PennyMac founder dies of COVID-19
The pandemic has again tragically robbed us of one of the greats. PennyMac Mortgage Investment Trust along with its manager and service provider PennyMac Financial Services announced the passing of the company’s founder and Non-Executive Chairman Stanford L. Kurland. Mr. Kurland died from complications related to COVID-19 and had been battling brain cancer. He was 68.
“I am deeply saddened to share the news of Stan’s passing. COVID-19 has robbed us of a great leader, mentor and friend,” said David Spector, President and Chief Executive Officer of PMT, in a statement.
“Stan leaves an indelible mark not only on PennyMac, but on the mortgage industry he helped to build and shape. His storied career in mortgage banking spanned more than four decades. With his passion and vision, Stan led and built two of the largest and most influential companies in our industry, making home loans to millions of Americans. He will be deeply missed by many in our industry and our community — including all of us here at PennyMac.”
Condolences flooding in from across the industry.
“Stan was an icon to the industry. He became a friend back when I was at Freddie Mac and yet we continued to remain in touch through the years at HUD, MBA, and even recently,” said David Stevens on his LinkedIn. “Stan was one of the leaders who stood up to Angelo and others at Countrywide in the latter years when he thought they were taking on too much risk. He then founded Penney Mac with David Spector which has grown into an amazing company. Stan always seemed ego-less to me, humble yet brilliant. Will miss him.”
He will be missed.ot of people thought,” Mr. Ishbia told the WSJ. “Our expectation is that we have a lot of upside in our projection numbers from what we had originally disclosed.”
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Hedge Funds “back to square one” with Fannie/Freddie bet
A long list of investors was banking on the privatization of Fannie Mae and Freddie Mac. Their best bet was in the hands of the Trump administration, which was committed to returning the GSEs to private hands. That didn’t happen and now those investors are facing a rethink of their strategy.
“We’re back to square one in terms of getting them out of conservatorship,” said David Barrosse of Washington, D.C.-based policy-analysis firm Capstone LLC, which counts hedge funds as its clients, said in this paywalled WSJ article. “Investors are severely disappointed that more wasn’t done before the end of the Trump administration.”
Things came crashing down last week when outgoing Treasury Secretary Steven Mnuchin said it wasn’t happening on his watch. But this isn’t a “woe to the hedge funds” sarcastic note. The shift indicates that the GSEs will be going to be used as operational arms of the Federal Government, and that carries pros and cons.
More immediately, the most commonly traded class of Fannie’s preferred shares have now fallen more than 40% from mid-November to near $6. Common shares of Fannie have fallen from $3 at the end of November to $1.83 at Thursday’s close.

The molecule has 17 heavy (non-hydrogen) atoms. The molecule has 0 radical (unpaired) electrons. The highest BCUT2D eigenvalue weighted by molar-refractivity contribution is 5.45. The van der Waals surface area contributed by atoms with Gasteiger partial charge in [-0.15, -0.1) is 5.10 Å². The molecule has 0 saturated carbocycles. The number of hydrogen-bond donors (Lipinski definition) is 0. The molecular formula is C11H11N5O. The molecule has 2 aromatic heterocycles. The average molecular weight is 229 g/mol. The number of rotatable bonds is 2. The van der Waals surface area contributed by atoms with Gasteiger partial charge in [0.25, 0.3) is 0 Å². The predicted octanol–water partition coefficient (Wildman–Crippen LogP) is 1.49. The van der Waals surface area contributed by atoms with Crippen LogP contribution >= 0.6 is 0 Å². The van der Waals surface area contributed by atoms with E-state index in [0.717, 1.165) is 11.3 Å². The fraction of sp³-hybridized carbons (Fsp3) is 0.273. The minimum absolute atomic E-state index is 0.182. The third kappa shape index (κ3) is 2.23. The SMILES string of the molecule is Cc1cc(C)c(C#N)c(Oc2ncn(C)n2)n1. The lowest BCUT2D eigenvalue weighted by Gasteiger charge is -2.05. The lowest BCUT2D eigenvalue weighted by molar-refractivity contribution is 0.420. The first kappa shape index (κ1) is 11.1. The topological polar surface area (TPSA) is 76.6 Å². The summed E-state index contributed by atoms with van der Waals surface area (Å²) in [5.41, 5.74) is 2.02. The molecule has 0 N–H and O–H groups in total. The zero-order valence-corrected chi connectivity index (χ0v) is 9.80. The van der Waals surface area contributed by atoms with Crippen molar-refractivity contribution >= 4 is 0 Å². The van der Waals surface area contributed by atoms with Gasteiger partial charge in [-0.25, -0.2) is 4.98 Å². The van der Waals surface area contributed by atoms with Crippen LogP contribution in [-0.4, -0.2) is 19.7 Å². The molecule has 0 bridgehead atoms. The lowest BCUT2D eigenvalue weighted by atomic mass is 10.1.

The Obama presidency was marked by indifference to Fannie and Freddie privatization. Since conservatorship, Fannie and Freddie have returned about $300 billion to the government. Will the Biden administration adopt a similar approach? It’s a waiting game at this point.
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Cancel culture strikes Texas Realtor Jenna Ryan
The Texas real estate agent who is facing charges for her role in the Capitol Hill riots is being hit by the nation’s newfound love of cancel culture, this time from Yelp and Paypal.
First of all, Yelp. On Yelp, her online reviews are being salvaged by people who didn’t even use her services.
Yelp took down her page after non-DFW based reviewers started savaging her in the comments.
“She’s so funny. In fact, I’d say she’s an ABSOLUTE RIOT!!!!” wrote one reviewer named Craig F. from Houston. “Serious she’s so funny it’s almost CRIMINAL.”
Ryan, who took a private plane to Washington D.C. on the day of the riot, faces charges of knowingly entering or remaining in a restricted building or grounds without lawful authority and disorderly conduct on Capitol grounds. Ryan defended her actions, blamed Trump and felt she should have been pardoned.
Now Paypal. Ryan had launched a digital campaign to help with legal expenses related to the events in Washington. She was accepting donations through payments processor Paypal, but late last week Paypal also suspended her account.
In an email, Ryan said she was “astounded,” and that she's been a PayPal customer for 20 years. “I was canceled with no warning or anything,” Ryan said, adding that “people that have patriotic beliefs that are different from places like PayPal will need their own system of money and commerce.”
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